Going Belly Up In Japan

Bankruptcies are soaring while consumers binge on borrowing

Somewhere on the southern Japanese peninsula of Shizuoka, a 36-year-old former restaurateur and his family live in hiding. He's not running from the law, but from the severe social stigma attached to bankruptcy in Japan. Last year, his Yokohama eatery, financed by $160,000 in loans, went bust. So he fled south. "I have my pride," he explains over a mobile phone. "People started gossiping about what had happened, and Japanese gossip is frightening." He will reveal no more than the fact that he now works as a security guard. Such stories illustrate the rise of a new class in Japan of what one might call debt-heads. As bizarre as it seems, the country that boasts one of the highest savings rates in the world is also home to a growing number of individual bankruptcies (chart). Last year, some 56,494 individuals filed for bankruptcy, up 30% over the year before. And Japan's Ministry of Finance (MOF) is bracing for a similar jump this year. The figures reflect the new challenges of making ends meet in post-bubble Japan, as well as the excesses of a consumer lending industry that makes borrowing easier than ever. The plight of so many bankrupts also points to a consumer economy that is probably still too fragile to support a strong recovery.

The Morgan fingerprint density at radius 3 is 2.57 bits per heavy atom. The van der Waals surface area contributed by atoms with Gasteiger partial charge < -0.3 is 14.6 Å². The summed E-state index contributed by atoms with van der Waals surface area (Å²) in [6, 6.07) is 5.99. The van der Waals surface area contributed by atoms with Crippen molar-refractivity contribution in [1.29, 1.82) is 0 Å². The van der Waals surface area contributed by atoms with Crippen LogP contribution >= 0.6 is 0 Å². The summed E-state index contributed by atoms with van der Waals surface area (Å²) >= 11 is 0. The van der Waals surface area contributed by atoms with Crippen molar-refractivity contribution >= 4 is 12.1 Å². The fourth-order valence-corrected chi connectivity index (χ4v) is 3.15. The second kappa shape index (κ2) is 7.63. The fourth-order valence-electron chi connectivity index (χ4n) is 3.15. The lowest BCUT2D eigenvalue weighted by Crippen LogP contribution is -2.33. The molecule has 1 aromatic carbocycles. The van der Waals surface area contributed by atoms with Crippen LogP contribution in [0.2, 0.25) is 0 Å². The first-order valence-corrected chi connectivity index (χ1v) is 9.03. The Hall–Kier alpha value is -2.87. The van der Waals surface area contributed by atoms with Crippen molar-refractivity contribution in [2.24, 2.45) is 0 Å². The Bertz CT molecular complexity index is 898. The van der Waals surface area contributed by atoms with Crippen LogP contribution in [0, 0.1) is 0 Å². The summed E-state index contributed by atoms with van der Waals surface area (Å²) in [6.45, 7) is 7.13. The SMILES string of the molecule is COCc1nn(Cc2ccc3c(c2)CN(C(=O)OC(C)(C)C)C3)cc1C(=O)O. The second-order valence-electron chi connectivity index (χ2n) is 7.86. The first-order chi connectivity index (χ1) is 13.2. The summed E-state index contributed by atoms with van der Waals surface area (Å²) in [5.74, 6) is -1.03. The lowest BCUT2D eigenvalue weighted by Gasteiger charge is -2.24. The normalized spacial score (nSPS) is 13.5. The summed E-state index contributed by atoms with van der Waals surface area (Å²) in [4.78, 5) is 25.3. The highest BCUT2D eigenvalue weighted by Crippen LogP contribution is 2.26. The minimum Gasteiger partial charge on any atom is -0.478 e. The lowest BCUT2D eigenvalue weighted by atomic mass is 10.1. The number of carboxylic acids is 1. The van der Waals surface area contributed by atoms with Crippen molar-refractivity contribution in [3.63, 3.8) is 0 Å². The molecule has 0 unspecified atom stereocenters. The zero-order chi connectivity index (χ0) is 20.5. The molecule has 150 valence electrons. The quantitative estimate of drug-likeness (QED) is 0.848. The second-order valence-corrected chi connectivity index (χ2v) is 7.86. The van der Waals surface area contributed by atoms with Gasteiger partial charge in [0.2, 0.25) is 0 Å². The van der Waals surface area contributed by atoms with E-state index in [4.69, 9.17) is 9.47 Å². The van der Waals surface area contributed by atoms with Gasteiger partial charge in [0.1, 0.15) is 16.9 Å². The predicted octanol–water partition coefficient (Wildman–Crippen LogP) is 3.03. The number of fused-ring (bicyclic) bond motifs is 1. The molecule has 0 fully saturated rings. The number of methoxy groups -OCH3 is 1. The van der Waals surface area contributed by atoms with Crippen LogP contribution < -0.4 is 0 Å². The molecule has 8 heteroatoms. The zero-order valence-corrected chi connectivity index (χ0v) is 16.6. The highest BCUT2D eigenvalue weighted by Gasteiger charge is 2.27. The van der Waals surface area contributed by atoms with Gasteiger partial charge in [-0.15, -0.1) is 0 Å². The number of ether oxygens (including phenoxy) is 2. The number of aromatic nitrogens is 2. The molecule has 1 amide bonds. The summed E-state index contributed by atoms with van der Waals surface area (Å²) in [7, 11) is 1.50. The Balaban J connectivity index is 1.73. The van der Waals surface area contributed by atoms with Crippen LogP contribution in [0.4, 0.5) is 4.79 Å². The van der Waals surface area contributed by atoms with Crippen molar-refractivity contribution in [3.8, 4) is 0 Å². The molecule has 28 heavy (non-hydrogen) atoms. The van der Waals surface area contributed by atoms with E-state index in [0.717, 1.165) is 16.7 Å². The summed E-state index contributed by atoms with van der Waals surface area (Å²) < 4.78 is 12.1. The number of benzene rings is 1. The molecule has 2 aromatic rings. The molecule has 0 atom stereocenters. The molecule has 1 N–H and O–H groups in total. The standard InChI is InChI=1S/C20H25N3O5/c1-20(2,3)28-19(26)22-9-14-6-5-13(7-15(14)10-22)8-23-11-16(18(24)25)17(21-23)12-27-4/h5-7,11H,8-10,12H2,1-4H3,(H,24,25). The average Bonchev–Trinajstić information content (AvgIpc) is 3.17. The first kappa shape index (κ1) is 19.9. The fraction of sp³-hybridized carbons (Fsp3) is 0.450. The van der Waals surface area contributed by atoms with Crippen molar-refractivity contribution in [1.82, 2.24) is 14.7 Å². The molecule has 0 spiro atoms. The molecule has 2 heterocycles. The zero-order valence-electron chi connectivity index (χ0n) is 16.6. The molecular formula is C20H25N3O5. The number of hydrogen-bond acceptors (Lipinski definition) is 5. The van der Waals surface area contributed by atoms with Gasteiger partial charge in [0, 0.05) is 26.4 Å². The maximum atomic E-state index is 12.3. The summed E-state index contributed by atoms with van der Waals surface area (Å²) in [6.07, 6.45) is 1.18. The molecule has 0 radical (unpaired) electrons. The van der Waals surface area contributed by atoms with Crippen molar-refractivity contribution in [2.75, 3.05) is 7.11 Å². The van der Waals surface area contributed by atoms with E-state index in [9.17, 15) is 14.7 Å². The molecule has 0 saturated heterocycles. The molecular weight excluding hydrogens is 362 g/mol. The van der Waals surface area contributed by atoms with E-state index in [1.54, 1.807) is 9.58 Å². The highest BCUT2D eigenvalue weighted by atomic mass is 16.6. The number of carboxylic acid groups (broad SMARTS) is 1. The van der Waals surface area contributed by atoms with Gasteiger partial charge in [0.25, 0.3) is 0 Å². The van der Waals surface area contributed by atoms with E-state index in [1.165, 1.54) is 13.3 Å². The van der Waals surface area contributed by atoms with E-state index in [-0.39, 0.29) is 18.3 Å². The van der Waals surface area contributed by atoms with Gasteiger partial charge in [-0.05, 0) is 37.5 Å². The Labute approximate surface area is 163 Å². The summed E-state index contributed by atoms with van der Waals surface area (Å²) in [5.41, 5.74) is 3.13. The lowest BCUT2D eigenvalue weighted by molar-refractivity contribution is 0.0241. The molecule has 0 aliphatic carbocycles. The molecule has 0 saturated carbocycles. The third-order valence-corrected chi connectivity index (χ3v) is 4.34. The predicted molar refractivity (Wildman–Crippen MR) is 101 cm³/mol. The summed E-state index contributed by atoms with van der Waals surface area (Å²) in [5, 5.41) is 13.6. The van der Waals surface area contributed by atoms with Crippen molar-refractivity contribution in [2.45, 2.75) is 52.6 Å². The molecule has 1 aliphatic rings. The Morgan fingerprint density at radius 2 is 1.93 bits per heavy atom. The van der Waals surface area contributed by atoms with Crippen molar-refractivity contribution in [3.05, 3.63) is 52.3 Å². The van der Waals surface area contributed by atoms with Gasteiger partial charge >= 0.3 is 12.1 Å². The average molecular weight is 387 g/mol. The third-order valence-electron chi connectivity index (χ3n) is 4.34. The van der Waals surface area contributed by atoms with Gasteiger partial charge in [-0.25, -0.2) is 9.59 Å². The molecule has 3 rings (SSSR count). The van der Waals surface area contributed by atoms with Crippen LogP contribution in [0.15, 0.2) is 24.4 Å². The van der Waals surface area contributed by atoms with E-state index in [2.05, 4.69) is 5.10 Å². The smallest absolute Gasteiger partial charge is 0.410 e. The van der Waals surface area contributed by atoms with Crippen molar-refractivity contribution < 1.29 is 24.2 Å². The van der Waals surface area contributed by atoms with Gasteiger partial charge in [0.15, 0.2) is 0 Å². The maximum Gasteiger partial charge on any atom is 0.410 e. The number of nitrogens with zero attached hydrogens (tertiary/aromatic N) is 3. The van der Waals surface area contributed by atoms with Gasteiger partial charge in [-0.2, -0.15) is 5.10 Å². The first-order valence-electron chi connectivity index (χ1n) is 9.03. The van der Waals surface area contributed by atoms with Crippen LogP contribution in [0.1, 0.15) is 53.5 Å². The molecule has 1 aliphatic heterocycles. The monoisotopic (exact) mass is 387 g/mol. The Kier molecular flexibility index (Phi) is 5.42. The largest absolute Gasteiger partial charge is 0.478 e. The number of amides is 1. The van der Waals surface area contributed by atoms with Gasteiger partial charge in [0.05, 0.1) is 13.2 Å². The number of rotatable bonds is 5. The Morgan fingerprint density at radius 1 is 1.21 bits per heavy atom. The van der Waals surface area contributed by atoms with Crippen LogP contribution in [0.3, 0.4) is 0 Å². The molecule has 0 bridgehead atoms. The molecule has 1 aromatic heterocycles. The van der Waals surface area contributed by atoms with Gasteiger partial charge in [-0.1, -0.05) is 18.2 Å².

Of course, these numbers still don't compare to those in the U.S., where 1.2 million Americans filed for bankruptcy last year. But the U.S. has twice the population of Japan. And some Japanese bankruptcy lawyers think the actual number of insolvent Japanese going bankrupt every year is closer to 500,000. "Many people don't file for bankruptcy," says Kenji Utsunomiya, an attorney specializing in the field. "In Japan, if you go bankrupt, it's the end," he explains. "You cannot find another job" and "you cannot get married." Many Japanese mistakenly think they will go to jail if they file for bankruptcy. So many go into hiding instead of filing.